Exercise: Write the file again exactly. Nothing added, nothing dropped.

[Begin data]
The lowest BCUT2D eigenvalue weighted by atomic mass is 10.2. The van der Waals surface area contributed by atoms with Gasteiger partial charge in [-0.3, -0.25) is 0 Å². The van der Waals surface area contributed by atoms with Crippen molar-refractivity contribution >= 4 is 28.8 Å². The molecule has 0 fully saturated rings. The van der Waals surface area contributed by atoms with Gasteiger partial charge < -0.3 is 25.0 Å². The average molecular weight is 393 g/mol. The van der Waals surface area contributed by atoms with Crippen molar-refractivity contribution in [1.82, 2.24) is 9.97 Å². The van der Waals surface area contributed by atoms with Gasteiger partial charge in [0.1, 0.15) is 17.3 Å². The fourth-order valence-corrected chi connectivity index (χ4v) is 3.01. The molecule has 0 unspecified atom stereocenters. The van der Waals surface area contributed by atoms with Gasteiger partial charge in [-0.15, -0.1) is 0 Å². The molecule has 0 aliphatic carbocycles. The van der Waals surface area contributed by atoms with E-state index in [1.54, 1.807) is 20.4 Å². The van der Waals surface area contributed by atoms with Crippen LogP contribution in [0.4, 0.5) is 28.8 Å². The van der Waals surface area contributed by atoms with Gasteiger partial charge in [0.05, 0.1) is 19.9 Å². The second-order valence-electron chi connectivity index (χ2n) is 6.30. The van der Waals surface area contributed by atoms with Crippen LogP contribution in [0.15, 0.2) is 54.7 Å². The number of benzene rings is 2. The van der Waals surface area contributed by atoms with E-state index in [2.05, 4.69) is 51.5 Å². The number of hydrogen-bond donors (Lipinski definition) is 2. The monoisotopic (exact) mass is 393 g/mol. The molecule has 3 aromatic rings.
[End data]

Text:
The lowest BCUT2D eigenvalue weighted by atomic mass is 10.2. The van der Waals surface area contributed by atoms with Gasteiger partial charge in [-0.3, -0.25) is 0 Å². The van der Waals surface area contributed by atoms with Crippen molar-refractivity contribution >= 4 is 28.8 Å². The molecule has 0 fully saturated rings. The van der Waals surface area contributed by atoms with Gasteiger partial charge < -0.3 is 25.0 Å². The average molecular weight is 393 g/mol. The van der Waals surface area contributed by atoms with Crippen molar-refractivity contribution in [1.82, 2.24) is 9.97 Å². The van der Waals surface area contributed by atoms with Gasteiger partial charge in [0.1, 0.15) is 17.3 Å². The fourth-order valence-corrected chi connectivity index (χ4v) is 3.01. The molecule has 0 unspecified atom stereocenters. The van der Waals surface area contributed by atoms with Gasteiger partial charge in [-0.15, -0.1) is 0 Å². The molecule has 0 aliphatic carbocycles. The van der Waals surface area contributed by atoms with E-state index in [1.54, 1.807) is 20.4 Å². The van der Waals surface area contributed by atoms with Crippen LogP contribution in [0.4, 0.5) is 28.8 Å². The van der Waals surface area contributed by atoms with Gasteiger partial charge in [0.05, 0.1) is 19.9 Å². The second-order valence-electron chi connectivity index (χ2n) is 6.30. The van der Waals surface area contributed by atoms with Crippen LogP contribution in [0.15, 0.2) is 54.7 Å². The number of benzene rings is 2. The van der Waals surface area contributed by atoms with E-state index in [2.05, 4.69) is 51.5 Å². The number of hydrogen-bond donors (Lipinski definition) is 2. The monoisotopic (exact) mass is 393 g/mol. The molecule has 3 aromatic rings.